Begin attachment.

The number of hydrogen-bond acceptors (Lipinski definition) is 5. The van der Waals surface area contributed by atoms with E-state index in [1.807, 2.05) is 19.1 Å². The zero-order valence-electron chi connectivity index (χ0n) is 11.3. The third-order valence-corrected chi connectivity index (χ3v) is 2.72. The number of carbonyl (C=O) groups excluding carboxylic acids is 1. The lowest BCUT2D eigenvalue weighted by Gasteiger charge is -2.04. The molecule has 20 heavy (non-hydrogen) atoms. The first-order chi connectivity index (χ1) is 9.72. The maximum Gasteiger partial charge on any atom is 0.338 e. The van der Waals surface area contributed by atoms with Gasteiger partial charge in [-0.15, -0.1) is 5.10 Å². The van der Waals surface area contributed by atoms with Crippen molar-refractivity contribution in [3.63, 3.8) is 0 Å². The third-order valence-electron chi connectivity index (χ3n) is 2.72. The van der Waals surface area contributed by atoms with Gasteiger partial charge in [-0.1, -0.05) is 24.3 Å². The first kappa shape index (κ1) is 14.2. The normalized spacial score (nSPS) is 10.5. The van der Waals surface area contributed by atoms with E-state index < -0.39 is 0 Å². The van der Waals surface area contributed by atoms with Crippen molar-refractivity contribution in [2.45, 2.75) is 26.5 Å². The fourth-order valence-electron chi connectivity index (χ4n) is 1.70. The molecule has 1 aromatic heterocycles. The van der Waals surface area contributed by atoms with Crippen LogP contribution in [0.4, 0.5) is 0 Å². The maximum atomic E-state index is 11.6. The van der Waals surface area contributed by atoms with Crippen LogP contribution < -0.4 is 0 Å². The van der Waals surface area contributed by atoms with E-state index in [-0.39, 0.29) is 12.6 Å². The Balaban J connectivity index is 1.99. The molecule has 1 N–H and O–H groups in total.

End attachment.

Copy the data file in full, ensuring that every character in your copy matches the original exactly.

The number of hydrogen-bond acceptors (Lipinski definition) is 5. The van der Waals surface area contributed by atoms with E-state index in [1.807, 2.05) is 19.1 Å². The zero-order valence-electron chi connectivity index (χ0n) is 11.3. The third-order valence-corrected chi connectivity index (χ3v) is 2.72. The number of carbonyl (C=O) groups excluding carboxylic acids is 1. The lowest BCUT2D eigenvalue weighted by Gasteiger charge is -2.04. The molecule has 20 heavy (non-hydrogen) atoms. The first-order chi connectivity index (χ1) is 9.72. The maximum Gasteiger partial charge on any atom is 0.338 e. The van der Waals surface area contributed by atoms with Gasteiger partial charge in [-0.15, -0.1) is 5.10 Å². The van der Waals surface area contributed by atoms with Crippen molar-refractivity contribution in [3.63, 3.8) is 0 Å². The third-order valence-electron chi connectivity index (χ3n) is 2.72. The van der Waals surface area contributed by atoms with Gasteiger partial charge in [-0.1, -0.05) is 24.3 Å². The first kappa shape index (κ1) is 14.2. The normalized spacial score (nSPS) is 10.5. The van der Waals surface area contributed by atoms with E-state index < -0.39 is 0 Å². The van der Waals surface area contributed by atoms with Crippen molar-refractivity contribution in [2.45, 2.75) is 26.5 Å². The fourth-order valence-electron chi connectivity index (χ4n) is 1.70. The molecule has 1 aromatic heterocycles. The van der Waals surface area contributed by atoms with Crippen LogP contribution in [0.4, 0.5) is 0 Å². The maximum atomic E-state index is 11.6. The van der Waals surface area contributed by atoms with Crippen LogP contribution < -0.4 is 0 Å². The van der Waals surface area contributed by atoms with E-state index in [-0.39, 0.29) is 12.6 Å². The Balaban J connectivity index is 1.99. The molecule has 1 N–H and O–H groups in total.